Sherwood Anderson in his public introduction to Stein's 1922 publication of Geography and Plays wrote:In a private letter to his brother Karl, Anderson said, "As for Stein, I do not think her too important. I do think she had an important thing to do, not for the public, but for the artist who happens to work with words as his material.{{Sfn | Mellow | 1974 | p = 260}}"Other critics took a more negative view of Stein's work. F. W. Dupee (1990, p. IX) defines "Steinese" as "gnomic, repetitive, illogical, sparsely punctuated... a scandal and a delight, lending itself equally to derisory parody and fierce denunciation".Composer Constant Lambert (1936) compares Stravinsky's choice of "the drabbest and least significant phrases" in L'Histoire du Soldat to Gertrude Stein's in "Helen Furr and Georgine Skeene" (1922), specifically: "[E]veryday they were gay there, they were regularly gay there everyday." He writes that the "effect would be equally appreciated by someone with no knowledge of English whatsoever", apparently missing the pun frequently employed by Stein.James Thurber wrote:}}Author Katherine Ann Porter provided her own estimation of Stein's literary legacy: "Wise or silly or nothing at all, down everything goes on the page with an air of everything being equal, unimportant in itself important because it happened to her and she was writing about it."Benstock, Shari, Women of the Left Bank: Paris, 1900–1940, University of Texas Press, 1987, {{ISBN|978-0292790407}}History Professor Blanche Wiesen Cook, has written of Stein: "She was not a radical feminist. She was Jewish and anti-Semitic, lesbian and contemptuous of women, ignorant about economics and hostile to socialism."Writing for Vanity Fair magazine in 1923, eminent literary critic Edmund Wilson presciently came to an evaluation similar to the one made by Katharine Ann Porter some twenty years later, after Stein's death. Wilson deemed that Stein's technique was one of flawed methodology, using words analogous to the way Cubists manipulated abstract forms in their artworks. As Wilson wrote, unlike the plastic arts, literature deals with
"human speech [which] is a tissue of ideas. ... Miss Stein no longer understands the conditions under which literary effects have to be produced ... There is sometimes genuine music in the most baffling of her works, but there are rarely any communicated emotions."Wilson, Edmund, "A Guide to Gertrude Stein", Vanity Fair, September 1923, Literary Essays and Reviews of the 1920s & 1930s, Library of America, 2007, p. 878–879
An elevated observer, perched high above everything below, he likened Stein to a self-conceived "Buddha...registering impressions like some august seismograph".Stein's literary output was a subject of amusement for her brother Leo Stein, who characterized her writing as an "abomination". Later detractors of Stein's work deemed her experimentation as the serendipitous result of her alleged inability to communicate through linguistic convention, deficient in the skills required "to deal effectively with language, so that she made her greatest weakness into her most remarkable strength".

Legacy and commemoration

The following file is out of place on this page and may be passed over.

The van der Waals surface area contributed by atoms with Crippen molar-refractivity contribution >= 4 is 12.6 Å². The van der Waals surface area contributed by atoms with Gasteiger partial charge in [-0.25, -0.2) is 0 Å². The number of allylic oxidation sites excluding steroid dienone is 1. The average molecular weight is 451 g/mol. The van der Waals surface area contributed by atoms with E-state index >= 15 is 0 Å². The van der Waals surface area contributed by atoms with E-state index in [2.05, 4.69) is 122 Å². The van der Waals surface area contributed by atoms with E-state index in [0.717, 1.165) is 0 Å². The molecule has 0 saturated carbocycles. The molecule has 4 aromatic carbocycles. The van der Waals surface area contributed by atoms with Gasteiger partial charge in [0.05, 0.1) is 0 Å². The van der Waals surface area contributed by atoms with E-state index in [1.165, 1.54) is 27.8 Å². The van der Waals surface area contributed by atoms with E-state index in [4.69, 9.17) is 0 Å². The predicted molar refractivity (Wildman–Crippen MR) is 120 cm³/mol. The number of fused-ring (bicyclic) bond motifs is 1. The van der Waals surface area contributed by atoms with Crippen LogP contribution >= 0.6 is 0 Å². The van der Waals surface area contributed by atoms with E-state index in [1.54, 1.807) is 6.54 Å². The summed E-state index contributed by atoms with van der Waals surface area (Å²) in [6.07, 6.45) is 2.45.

Stein has been the subject of many artistic works.In the 1998 Latin American literary classic Yo-Yo Boing!, novelist Giannina Braschi pays homage to Stein as an imaginary mentor.In 2005, playwright/actor Jade Esteban Estrada portrayed Stein in the solo musical ICONS: The Lesbian and Gay History of the World, Vol. 1 at Princeton University. In 2006, theatre director/actor Luiz Päetow created his solo, Plays, portraying Stein's 1934 homonymous lecture, and toured Brazil for several years.WEB,weblink Peças are Plays in Portuguese, uol, Loving Repeating is a musical by Stephen Flaherty based on the writings of Gertrude Stein. Stein and Alice B. Toklas are both characters in the eight person show. Stein is a central character in Nick Bertozzi's 2007 graphic novel The Salon.The posthumously published Journals of Ayn Rand contain several highly hostile references to Gertrude Stein. From Rand's working notes for her novel The Fountainhead, it is clear that the character Lois Cook in that book was intended as a caricature of Stein.BOOK, Mayhew, Robert, Essays on Ayn Rand's "The Fountainhead", 2007, Lexington Books, Lanham, Md. [u.a.], 978-0739115787, 217,weblink Humor in The Fountainhead, Stein (played by Bernard Cribbins) and Toklas (played by Wilfrid Brambell) were depicted in the playful Swedish 1978 absurdist fiction film Picassos äventyr (The Adventures of Picasso) by director Tage Danielsson, with Gösta Ekman as Picasso.WEB,weblink The Adventures of Picasso, IMDB Internet Movie Database, 2015-02-10, Stein was portrayed in the 2011 Woody Allen film Midnight in Paris by Kathy Bates, and by Tracee Chimo in the 2018 season of the television series Genius which focuses on the life and career of Pablo Picasso.Waiting for the Moon, a movie starring Linda Bassett that was released in 1987.WEB, ""American Playhouse" Waiting for the Moon (TV Episode 1987) - IMDb,weblink The Young Indiana Jones Chronicles, a TV series starring Alice Dvoráková that was released in 1993.WEB, "The Young Indiana Jones Chronicles" Paris, September 1908 (TV Episode 1993) - IMDb,weblink Stein is added to a list of great artists and notables in the popular Broadway musical Rent in the song "La Vie Boheme".She is also mentioned in the Fred Astaire - Ginger Rogers 1935 film Top Hat and in the song "Roseability" by the Scottish rock group Idlewild.Composer Ricky Ian Gordon and librettist Royce Vavrek's opera 27 about Stein and Toklas premiered at Opera Theatre of St. Louis in June, 2014 with Stephanie Blythe as Stein.MAGAZINE,weblink OperaWatch, Opera News, 2013-12-04, In 2014 Stein was one of the inaugural honorees in the Rainbow Honor Walk, a walk of fame in San Francisco's Castro neighborhood noting LGBTQ people who have "made significant contributions in their fields."WEB,weblink The Rainbow Honor Walk: San Francisco's LGBT Walk of Fame, Shelter, Scott, March 14, 2016, Quirky Travel Guy, en-US, 2019-07-28, WEB,weblink Castro's Rainbow Honor Walk Dedicated Today: SFist, September 2, 2014, SFist - San Francisco News, Restaurants, Events, & Sports, August 13, 2019,weblink August 10, 2019, dead, WEB,weblink Second LGBT Honorees Selected for San Francisco's Rainbow Honor Walk, Carnivele, Gary, July 2, 2016, We The People, 2019-08-12, Edward Einhorn wrote the play The Marriage of Alice B. Toklas by Gertrude Stein, a farce about their fantasy marriage that also told the story of their life. It premiered in May 2017 at HERE Arts Center in New York.NEWS,weblink Love, Genius and The Marriage of Alice B. Toklas by Gertrude Stein, The New York Times, 2017-05-14, The 2018 artwork WORDS DOING AS THEY WANT TO DO by Eve Fowler involved recording trans and lesbian Californians reading Stein's 1922 work called "Miss Furr and Miss Skeene."WEB,weblink Spotlighting Lesbian Artists as Central Players in California's Queer History, 2019-05-29, 2019-05-30,weblink 2019-05-29, dead,